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Atmospheric Measurement Techniques An interactive open-access journal of the European Geosciences Union
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Volume 5, issue 7
Atmos. Meas. Tech., 5, 1683–1698, 2012
© Author(s) 2012. This work is distributed under
the Creative Commons Attribution 3.0 License.
Atmos. Meas. Tech., 5, 1683–1698, 2012
© Author(s) 2012. This work is distributed under
the Creative Commons Attribution 3.0 License.

Research article 18 Jul 2012

Research article | 18 Jul 2012

Satellite retrieval of the liquid water fraction in tropical clouds between −20 and −38 °C

D. L. Mitchell1 and R. P. d'Entremont2 D. L. Mitchell and R. P. d'Entremont
  • 1Desert Research Institute, 2215 Raggio Parkway, Reno, Nevada 89512-1095, USA
  • 2Atmospheric and Environmental Research, Inc., 131 Hartwell Ave., Lexington, Massachusetts 02421-3126, USA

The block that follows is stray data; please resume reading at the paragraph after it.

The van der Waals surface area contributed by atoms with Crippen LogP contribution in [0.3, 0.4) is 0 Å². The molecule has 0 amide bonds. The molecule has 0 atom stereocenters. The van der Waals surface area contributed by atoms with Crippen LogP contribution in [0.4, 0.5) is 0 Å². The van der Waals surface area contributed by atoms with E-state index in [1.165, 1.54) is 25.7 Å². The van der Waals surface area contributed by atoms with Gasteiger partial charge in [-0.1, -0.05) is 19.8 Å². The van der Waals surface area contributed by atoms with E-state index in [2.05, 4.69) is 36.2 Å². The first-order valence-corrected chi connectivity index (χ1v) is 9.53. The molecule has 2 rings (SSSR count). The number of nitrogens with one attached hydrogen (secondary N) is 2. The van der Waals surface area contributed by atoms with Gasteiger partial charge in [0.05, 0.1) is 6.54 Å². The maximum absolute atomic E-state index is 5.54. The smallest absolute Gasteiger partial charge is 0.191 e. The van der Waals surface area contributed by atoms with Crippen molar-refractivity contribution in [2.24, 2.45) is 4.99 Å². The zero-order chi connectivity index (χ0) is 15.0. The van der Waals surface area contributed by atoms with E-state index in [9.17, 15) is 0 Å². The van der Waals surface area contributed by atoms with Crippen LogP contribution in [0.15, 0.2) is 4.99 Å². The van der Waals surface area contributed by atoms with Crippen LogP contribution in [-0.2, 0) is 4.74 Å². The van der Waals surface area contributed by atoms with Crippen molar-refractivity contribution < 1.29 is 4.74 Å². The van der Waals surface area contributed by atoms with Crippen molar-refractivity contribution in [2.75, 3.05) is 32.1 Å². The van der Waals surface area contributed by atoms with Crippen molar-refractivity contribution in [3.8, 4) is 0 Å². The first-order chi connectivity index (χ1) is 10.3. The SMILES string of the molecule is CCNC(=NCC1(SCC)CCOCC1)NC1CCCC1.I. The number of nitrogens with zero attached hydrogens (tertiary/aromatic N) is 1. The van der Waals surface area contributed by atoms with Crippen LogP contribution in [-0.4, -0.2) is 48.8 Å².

Abstract. This study describes a satellite remote sensing method for directly retrieving the liquid water fraction in mixed phase clouds, and appears unique in this respect. The method uses MODIS split-window channels for retrieving the liquid fraction from cold clouds where the liquid water fraction is less than 50% of the total condensate. This makes use of the observation that clouds only containing ice exhibit effective 12-to-11 μm absorption optical thickness ratios (βeff) that are quasi-constant with retrieved cloud temperature T. This observation was made possible by using two CO2 channels to retrieve T and then using the 12 and 11 μm channels to retrieve emissivities and βeff. Thus for T < −40 °C, βeff is constant, but for T > −40 °C, βeff slowly increases due to the presence of liquid water, revealing mean liquid fractions of ~ 10% around −22 °C from tropical clouds identified as cirrus by the cloud mask. However, the uncertainties for these retrievals are large, and extensive in situ measurements are needed to refine and validate these retrievals. Such liquid levels are shown to reduce the cloud effective diameter De such that cloud optical thickness will increase by more than 50% for a given water path, relative to De corresponding to pure ice clouds. Such retrieval information is needed for validation of the cloud microphysics in climate models. Since low levels of liquid water can dominate cloud optical properties, tropical clouds between −25 and −20 °C may be susceptible to the first aerosol indirect effect.

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